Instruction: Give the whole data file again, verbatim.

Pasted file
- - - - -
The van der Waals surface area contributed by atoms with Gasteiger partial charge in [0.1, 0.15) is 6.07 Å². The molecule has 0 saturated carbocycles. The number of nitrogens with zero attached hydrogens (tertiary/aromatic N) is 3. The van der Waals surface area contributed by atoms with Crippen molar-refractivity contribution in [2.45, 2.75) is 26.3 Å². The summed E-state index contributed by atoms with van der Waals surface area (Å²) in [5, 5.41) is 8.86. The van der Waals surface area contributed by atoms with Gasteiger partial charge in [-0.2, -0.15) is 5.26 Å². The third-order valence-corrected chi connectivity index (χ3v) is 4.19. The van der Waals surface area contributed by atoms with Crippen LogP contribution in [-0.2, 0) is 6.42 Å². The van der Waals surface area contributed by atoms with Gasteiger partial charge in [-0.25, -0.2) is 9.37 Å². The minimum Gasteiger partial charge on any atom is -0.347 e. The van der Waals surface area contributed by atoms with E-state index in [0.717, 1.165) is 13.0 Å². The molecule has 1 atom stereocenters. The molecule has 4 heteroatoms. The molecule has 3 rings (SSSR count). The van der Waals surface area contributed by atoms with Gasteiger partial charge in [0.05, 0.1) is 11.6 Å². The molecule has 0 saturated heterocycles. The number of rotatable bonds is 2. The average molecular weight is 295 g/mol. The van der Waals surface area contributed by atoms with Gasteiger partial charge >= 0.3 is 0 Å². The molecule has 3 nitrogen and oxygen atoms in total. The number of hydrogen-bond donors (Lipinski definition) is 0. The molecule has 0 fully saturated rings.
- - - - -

The van der Waals surface area contributed by atoms with Gasteiger partial charge in [0.1, 0.15) is 6.07 Å². The molecule has 0 saturated carbocycles. The number of nitrogens with zero attached hydrogens (tertiary/aromatic N) is 3. The van der Waals surface area contributed by atoms with Crippen molar-refractivity contribution in [2.45, 2.75) is 26.3 Å². The summed E-state index contributed by atoms with van der Waals surface area (Å²) in [5, 5.41) is 8.86. The van der Waals surface area contributed by atoms with Gasteiger partial charge in [-0.2, -0.15) is 5.26 Å². The third-order valence-corrected chi connectivity index (χ3v) is 4.19. The van der Waals surface area contributed by atoms with Crippen LogP contribution in [-0.2, 0) is 6.42 Å². The van der Waals surface area contributed by atoms with Gasteiger partial charge in [-0.25, -0.2) is 9.37 Å². The minimum Gasteiger partial charge on any atom is -0.347 e. The van der Waals surface area contributed by atoms with E-state index in [0.717, 1.165) is 13.0 Å². The molecule has 1 atom stereocenters. The molecule has 4 heteroatoms. The molecule has 3 rings (SSSR count). The van der Waals surface area contributed by atoms with Gasteiger partial charge in [0.05, 0.1) is 11.6 Å². The molecule has 0 saturated heterocycles. The number of rotatable bonds is 2. The average molecular weight is 295 g/mol. The van der Waals surface area contributed by atoms with Gasteiger partial charge >= 0.3 is 0 Å². The molecule has 3 nitrogen and oxygen atoms in total. The number of hydrogen-bond donors (Lipinski definition) is 0. The molecule has 0 fully saturated rings.